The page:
From May 29, 1910
HOW TO KILL GERMS WITH VIOLET RAYS: Dr. Frederick G. Keyes Tells of the Important Results of Experiments With Milk Made in the Laboratory of Brown University (PDF)
This article is about removing germs from milk using ultraviolet radiation. That doesn’t sound very exciting on the face of it. Since I couldn’t decide whether or not milk germ eradication is a topic worth posting about, I did a little investigating. When I eventually found myself browsing through a 1917 book called City Milk Supply I decided that I didn’t want all my research going to waste. So here you have this fascinating post about milk, germs, and radiation.
In a nutshell, the main scientist in this article says:
“The pasteurization of milk has been followed by great improvement in conditions, but there is objection to the Pasteur treatment method, because it is claimed that the taste of the milk is changed. The effect of the ultra-violet rays on milk is different, and although it kills all the harmful germs the taste of the milk is not changed.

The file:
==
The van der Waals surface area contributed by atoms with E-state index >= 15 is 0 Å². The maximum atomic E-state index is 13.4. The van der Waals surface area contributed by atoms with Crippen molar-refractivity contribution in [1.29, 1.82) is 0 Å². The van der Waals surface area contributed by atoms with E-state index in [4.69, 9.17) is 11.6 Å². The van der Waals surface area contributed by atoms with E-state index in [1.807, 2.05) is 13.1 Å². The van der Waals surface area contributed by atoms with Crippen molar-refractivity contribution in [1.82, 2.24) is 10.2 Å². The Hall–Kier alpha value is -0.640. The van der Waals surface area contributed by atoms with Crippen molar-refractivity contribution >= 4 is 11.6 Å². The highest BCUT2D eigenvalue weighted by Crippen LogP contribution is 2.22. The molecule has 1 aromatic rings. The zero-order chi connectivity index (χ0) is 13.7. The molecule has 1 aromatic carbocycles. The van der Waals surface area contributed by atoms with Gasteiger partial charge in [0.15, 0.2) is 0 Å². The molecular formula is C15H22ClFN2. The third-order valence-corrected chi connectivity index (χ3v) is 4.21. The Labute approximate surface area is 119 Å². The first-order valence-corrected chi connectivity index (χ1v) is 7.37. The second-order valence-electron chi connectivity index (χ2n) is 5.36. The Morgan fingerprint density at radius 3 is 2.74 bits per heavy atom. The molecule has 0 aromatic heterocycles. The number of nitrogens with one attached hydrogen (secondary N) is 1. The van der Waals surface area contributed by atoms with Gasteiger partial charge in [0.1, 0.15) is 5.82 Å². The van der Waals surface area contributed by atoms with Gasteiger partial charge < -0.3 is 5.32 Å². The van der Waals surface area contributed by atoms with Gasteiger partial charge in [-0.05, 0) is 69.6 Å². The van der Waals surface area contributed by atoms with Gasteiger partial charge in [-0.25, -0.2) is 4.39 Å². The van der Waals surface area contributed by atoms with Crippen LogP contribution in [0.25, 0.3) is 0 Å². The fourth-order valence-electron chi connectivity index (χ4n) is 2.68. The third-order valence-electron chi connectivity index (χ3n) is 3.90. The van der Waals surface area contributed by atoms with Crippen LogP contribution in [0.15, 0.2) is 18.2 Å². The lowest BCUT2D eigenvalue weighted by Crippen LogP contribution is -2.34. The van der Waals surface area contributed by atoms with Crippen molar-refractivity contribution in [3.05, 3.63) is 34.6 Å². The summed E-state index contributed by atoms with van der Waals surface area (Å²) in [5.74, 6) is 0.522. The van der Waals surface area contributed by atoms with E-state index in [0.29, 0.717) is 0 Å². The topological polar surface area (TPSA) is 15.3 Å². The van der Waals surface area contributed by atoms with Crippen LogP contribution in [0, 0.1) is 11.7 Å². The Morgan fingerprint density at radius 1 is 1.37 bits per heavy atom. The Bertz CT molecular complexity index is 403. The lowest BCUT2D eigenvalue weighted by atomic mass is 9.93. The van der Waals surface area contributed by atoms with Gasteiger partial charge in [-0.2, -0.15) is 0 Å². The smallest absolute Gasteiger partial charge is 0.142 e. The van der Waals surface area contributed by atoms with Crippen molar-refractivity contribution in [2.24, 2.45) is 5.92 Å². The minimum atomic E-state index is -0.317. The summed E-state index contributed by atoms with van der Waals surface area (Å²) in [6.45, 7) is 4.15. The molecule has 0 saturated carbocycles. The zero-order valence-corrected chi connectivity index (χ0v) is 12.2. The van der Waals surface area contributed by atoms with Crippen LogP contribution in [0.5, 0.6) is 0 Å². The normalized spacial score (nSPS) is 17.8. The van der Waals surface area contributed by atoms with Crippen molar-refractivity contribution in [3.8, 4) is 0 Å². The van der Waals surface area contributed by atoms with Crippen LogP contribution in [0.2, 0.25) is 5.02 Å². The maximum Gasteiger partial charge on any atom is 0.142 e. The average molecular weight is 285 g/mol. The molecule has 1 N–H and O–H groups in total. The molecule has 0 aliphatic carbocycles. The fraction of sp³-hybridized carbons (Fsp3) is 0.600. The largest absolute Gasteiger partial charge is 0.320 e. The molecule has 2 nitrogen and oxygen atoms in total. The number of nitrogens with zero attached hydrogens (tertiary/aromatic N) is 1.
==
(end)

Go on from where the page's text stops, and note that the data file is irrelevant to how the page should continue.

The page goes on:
“So far as I have been able to determine the only noticeable change is that the milk in its new method loses its animate or ‘cowy’ odor, something that will not, in my opinion, cause people to object.”
But this other scientist says:
“It will destroy the micro-organisms without doubt. That has been positively proved. But what chemical changes would take place in the milk we have not yet entirely determined. This is to be found out only by lengthy experiments. There may be such a change brought about by the using of the violet rays that the milk would not be suitable for use. It might develop a disagreeable smell or taste, which would render it impossible to use. These are matters yet to be determined.”
And seven years later, here’s what the book City Milk Supply had to say on page 308 after further research:
When milk was exposed under conditions suitable for a satisfactory reduction of the bacteria by the ultraviolet rays there was also produced an abnormal disagreeable flavor that would render the milk unsaleable… On a commercial scale it would be difficult to control the factors which influence the bactericidal action of the rays and moreover the disagreeable flavor imparted to the milk renders the process impracticable.
So there you go.
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